Adel A. F. Mahmoud, M.D., Ph.D, is at The Woodrow Wilson School of Public and International Affairs and The Department of Molecular Biology at Princeton University . He has recently retired as President of Merck Vaccines and member of Management Committee of Merck & Company, Inc. His prior academic services at Case Western Reserve University and University Hospitals of Cleveland spanned 25 years concluding as Chairman of Medicine and Physician-in-Chief from 1987 to 1998.
Dr. Mahmoud's academic pursuits focused on investigations of the biology and function of eosinophils particularly in host resistance to helminthic infections as well as determinants of infection and disease in human schistosomiasis and other infectious agents. At Merck, Dr. Mahmoud led the effort to develop four new vaccines which have been launched in 2005-2006, including: combination of Measles, Mumps, Rubella and Varicella; Rota Virus; Shingles and Human Papillomavirus. Dr. Mahmoud's leadership in setting strategies for Global Health shaped the agenda of the Forum on Microbial Threats of the Institute of Medicine in recent years by tackling topical issues such as biological threats and bioterrorism; SARS; Pandemic Flu and others. He is an active contributor to scientific literature and authored and edited several textbooks and reports.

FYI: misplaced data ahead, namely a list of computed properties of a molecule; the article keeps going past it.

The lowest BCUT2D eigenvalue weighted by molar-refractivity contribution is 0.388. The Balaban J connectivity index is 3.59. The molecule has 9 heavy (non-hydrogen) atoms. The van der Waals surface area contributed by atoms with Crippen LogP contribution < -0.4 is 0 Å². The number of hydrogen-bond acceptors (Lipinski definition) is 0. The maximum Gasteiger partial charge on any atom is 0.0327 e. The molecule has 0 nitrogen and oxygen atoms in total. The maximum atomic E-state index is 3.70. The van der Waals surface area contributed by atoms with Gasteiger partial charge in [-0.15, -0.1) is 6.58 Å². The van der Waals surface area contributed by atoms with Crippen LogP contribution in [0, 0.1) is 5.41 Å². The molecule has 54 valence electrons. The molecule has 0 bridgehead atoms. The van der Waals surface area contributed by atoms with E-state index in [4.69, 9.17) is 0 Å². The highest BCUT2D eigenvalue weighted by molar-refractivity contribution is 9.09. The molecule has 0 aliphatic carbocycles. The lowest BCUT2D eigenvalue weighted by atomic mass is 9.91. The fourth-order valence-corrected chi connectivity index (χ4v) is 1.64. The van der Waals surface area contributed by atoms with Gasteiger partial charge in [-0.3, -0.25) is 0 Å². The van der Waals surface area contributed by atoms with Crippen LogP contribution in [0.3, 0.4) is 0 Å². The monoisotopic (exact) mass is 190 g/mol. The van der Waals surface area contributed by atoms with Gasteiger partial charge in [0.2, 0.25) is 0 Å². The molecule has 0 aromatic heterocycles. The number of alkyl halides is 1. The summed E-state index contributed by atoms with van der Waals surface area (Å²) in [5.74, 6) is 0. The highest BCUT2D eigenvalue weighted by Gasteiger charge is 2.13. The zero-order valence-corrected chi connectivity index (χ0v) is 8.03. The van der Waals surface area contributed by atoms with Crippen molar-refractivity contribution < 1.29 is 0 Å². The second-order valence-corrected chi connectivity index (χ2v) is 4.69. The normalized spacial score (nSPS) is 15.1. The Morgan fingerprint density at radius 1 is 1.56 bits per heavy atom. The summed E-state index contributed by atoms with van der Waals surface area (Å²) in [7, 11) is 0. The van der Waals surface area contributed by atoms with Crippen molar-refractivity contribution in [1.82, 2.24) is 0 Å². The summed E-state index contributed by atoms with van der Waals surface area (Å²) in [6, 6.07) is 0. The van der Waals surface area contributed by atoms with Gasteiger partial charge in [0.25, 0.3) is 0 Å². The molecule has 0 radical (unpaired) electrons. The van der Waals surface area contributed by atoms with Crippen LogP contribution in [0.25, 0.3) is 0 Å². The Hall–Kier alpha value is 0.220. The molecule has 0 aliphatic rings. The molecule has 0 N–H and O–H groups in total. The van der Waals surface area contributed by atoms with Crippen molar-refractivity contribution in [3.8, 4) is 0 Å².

Dr. Mahmoud received his M.D. degree from the University of Cairo in 1963 and Ph.D from the University of London , School of Hygiene and Tropical Medicine in 1971. He was elected to membership of the American Society for Clinical Investigation in 1978, the Association of American Physicians in 1980 and the Institute of Medicine of the National Academy of Sciences in 1987. He received the Bailey K. Ashford Award of the American Society of Tropical Medicine and Hygiene in 1983, and the Squibb Award of the Infectious Diseases Society of America in 1984. Dr. Mahmoud is a fellow of the American College of Physicians and a member of the Expert Advisory Panel on Parasitic Diseases of the World Health Organization. He served on the National Advisory Allergy and Infectious Diseases Council and is a past president of the Central Society for Clinical Research and the International Society for Infectious Diseases. He is currently serving as a member of the National Science Advisory Board for Biosecurity and Committee on Scientific Communications and National Security (CSCANS) of the National Academy of Sciences.